It's impossible to weigh the depth of influence Harvey "The Snake" Mandel has had on guitar players since recording the classic Cristo Redentor album in 1968. Though he didn’t invent the now widely used tapping technique, he was the first to adapt it to electric Chicago blues, psychedelic rock, and groove-oriented jazz, growing it out with his signature use of sustain. Mandel came up on the Chicago scene in the early '60s with peers Steve Miller, Charlie Musselwhite, Mike Bloomfield, and Barry Goldberg. A shortlist of the blues legends he's played with is arresting: Muddy Waters, Howlin' Wolf, Buddy Guy, Albert King, and Otis Rush. He was a member of Canned Heat at Woodstock, and auditioned for the Rolling Stones, playing on some tracks from 1975's Black and Blue.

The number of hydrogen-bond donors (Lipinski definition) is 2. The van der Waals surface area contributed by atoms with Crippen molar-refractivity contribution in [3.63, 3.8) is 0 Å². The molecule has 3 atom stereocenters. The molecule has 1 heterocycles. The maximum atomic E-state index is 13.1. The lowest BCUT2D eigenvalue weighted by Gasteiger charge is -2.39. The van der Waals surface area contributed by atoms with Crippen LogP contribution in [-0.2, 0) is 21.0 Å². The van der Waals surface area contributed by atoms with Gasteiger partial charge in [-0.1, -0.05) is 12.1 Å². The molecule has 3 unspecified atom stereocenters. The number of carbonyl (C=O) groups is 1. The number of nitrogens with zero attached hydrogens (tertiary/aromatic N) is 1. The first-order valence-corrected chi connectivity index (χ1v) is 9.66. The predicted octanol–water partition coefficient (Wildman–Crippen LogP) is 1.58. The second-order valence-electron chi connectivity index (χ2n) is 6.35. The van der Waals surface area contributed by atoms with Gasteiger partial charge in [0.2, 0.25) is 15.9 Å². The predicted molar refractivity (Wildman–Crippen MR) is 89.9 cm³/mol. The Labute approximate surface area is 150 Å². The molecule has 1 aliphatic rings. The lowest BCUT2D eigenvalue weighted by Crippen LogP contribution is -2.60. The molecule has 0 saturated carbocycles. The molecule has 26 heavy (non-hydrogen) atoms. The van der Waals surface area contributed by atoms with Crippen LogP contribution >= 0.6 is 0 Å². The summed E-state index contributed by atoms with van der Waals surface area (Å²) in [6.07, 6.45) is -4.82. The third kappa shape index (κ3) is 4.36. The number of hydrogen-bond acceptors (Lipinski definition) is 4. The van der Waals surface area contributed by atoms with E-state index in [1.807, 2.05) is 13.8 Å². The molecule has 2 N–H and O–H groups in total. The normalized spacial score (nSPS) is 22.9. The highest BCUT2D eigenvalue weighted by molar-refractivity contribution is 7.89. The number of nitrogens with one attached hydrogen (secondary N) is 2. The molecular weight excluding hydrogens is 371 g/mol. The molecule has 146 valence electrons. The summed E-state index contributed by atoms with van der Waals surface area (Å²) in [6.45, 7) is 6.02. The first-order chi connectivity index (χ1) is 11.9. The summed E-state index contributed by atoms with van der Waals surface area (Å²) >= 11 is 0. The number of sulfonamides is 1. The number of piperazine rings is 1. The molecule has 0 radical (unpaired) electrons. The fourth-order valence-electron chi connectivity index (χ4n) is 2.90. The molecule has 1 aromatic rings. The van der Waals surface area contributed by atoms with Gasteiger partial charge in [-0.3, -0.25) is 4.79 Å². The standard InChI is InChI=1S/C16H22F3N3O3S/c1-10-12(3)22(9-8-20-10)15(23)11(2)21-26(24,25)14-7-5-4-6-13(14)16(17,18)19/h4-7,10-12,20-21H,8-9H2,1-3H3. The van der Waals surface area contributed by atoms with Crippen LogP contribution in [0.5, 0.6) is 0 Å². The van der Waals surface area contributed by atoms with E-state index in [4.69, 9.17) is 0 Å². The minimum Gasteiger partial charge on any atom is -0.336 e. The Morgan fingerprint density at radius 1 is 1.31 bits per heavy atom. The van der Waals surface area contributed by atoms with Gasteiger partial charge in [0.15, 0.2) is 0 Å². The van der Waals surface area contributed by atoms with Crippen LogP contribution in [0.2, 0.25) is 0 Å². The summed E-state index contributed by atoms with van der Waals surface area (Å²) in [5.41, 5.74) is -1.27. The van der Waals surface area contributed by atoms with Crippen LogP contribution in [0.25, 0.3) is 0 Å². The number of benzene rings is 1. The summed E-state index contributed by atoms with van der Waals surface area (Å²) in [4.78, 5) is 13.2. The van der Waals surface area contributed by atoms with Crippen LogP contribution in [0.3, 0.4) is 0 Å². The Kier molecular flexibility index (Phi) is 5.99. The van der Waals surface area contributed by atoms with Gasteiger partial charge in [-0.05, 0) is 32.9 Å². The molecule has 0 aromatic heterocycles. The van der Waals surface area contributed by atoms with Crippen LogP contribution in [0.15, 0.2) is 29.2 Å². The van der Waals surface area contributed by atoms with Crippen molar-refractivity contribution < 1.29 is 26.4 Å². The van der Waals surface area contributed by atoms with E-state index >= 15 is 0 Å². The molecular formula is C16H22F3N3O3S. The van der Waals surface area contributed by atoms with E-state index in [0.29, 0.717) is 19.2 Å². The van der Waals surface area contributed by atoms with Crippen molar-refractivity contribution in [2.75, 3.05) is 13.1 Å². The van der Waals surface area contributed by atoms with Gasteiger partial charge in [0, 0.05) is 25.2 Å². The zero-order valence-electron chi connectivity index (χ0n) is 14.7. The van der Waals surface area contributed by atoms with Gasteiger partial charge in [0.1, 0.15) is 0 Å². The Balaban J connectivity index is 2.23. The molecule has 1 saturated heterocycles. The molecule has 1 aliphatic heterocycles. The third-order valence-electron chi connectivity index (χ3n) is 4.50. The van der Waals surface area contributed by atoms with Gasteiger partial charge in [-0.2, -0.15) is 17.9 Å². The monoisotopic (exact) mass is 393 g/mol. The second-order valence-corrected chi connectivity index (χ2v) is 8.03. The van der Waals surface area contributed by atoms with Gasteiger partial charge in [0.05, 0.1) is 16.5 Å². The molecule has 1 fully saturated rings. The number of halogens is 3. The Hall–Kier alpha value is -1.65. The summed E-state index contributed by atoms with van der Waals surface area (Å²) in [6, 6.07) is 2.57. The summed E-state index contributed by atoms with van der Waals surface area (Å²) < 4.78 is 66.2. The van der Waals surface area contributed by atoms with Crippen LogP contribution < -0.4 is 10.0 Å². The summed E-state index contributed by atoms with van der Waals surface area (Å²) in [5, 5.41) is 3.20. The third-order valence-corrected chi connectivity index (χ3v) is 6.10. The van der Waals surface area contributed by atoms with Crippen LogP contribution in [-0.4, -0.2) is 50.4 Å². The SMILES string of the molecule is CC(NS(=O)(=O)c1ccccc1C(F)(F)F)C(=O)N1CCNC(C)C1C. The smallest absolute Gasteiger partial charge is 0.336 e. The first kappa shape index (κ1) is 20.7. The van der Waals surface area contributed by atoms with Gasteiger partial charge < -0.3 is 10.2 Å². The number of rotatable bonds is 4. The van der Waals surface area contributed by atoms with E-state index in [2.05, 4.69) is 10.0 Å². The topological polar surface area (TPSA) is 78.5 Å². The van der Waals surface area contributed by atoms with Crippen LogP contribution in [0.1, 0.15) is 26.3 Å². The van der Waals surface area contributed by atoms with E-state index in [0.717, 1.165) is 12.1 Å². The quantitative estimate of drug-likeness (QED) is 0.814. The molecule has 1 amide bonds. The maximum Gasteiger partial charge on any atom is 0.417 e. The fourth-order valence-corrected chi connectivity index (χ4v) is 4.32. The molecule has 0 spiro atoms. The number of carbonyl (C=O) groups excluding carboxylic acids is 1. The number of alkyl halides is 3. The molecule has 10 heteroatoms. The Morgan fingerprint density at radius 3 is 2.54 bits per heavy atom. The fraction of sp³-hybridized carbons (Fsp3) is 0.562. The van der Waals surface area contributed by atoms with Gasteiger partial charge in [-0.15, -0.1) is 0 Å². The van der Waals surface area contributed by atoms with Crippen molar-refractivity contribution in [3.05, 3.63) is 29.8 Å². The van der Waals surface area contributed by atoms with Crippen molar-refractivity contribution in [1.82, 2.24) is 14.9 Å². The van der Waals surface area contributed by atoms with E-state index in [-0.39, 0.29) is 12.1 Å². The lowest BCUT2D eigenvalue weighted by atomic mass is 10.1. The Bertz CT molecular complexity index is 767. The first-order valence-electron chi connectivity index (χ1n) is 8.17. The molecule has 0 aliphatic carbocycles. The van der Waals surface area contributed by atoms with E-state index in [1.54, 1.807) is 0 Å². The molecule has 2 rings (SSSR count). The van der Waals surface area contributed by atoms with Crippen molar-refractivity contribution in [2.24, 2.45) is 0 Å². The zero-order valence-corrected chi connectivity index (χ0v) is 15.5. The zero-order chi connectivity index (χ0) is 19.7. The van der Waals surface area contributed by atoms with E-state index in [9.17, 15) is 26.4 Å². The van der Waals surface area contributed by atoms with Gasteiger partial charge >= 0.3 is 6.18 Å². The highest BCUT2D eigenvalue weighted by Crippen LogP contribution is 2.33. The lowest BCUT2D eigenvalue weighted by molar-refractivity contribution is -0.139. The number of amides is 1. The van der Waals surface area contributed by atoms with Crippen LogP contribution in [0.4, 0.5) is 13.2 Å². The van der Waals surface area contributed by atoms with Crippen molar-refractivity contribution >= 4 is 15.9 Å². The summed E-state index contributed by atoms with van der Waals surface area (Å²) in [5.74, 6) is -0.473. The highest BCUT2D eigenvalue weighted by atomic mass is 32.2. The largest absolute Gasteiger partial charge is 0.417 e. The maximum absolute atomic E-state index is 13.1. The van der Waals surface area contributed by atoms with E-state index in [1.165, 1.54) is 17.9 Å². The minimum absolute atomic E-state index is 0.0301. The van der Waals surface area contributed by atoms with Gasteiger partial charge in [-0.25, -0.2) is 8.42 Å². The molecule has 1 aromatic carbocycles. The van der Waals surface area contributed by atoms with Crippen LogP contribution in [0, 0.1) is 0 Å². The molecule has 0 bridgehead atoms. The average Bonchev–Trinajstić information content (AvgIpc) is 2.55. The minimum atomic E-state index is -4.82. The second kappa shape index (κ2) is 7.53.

Snake Pit is his first widely distributed album in 20 years. It was recorded over two days at Berkley's Fantasy Studios and co-produced by the guitarist and Tompkins Square label boss Josh Rosenthal. Mandel's band is also from Chicago -- keyboardist Ben Boye, drummer Ryan Jewell, guitarist Brian Sulpizio, and bassist Anton Hatwich -- and have all have worked with Ryley Walker. None had met Mandel before the sessions. The guitarist played them sketches on his iPhone and the process happened organically. Strings and overdubs were added later, but most tracks were cut live in one or two takes. These eight instrumentals run the style gamut. The opening title track and "JackHammer" are snarling, unwieldy slices of funky, wrangling rock built on single vamps. Mandel's sustain slices and cuts through his fills and solo. "Space Monkeys" threads blurry surf to careening, distorted, dirty-ass psych with some killer comping and fills from the impressive Boye-Mandel's creative foil throughout. "Nightin Gail" is a dreamy ballad with gorgeous Rhodes, droning Eastern modes, lithe strings, and a bubbling bassline that Mandel builds up with lovely chord voicings. "Baby Batter" uses a psych groove to spiral out into action film-style jazz. The strings could have been arranged by Richard Evans or Johnny Pate. The same goes for "Before Six," which draws more on jazz-rock with funky overtones. The strings are swept into a maelstrom prompted by the rhythm section and the guitarist's transcendent playing. No Mandel album would be complete without blues. There are two excellent yet contrasting examples here. The slow-burning "Buckaroo" comes straight from the vintage Chicago lounge tradition, but is chock-full of nasty reverb, sustain, wah-wah, and controlled distortion. "Ode to BB" is a show-closing rave-up stroll, a grand finale of strut, swagger, and gutbucket boogie with jazzy interludes from Boye and Sulpizio shining. This young band pushes Mandel hard on Snake Pit. There's no room for noodling or hero worship, it's all red meat and bone. The boldness and hunger in Mandel's playing not only achieves the hallmarks of his best sides from the '60s and '70s, but at times reaches further. Not just a guitar nerd's album, Snake Pit is a stone killer from top to bottom.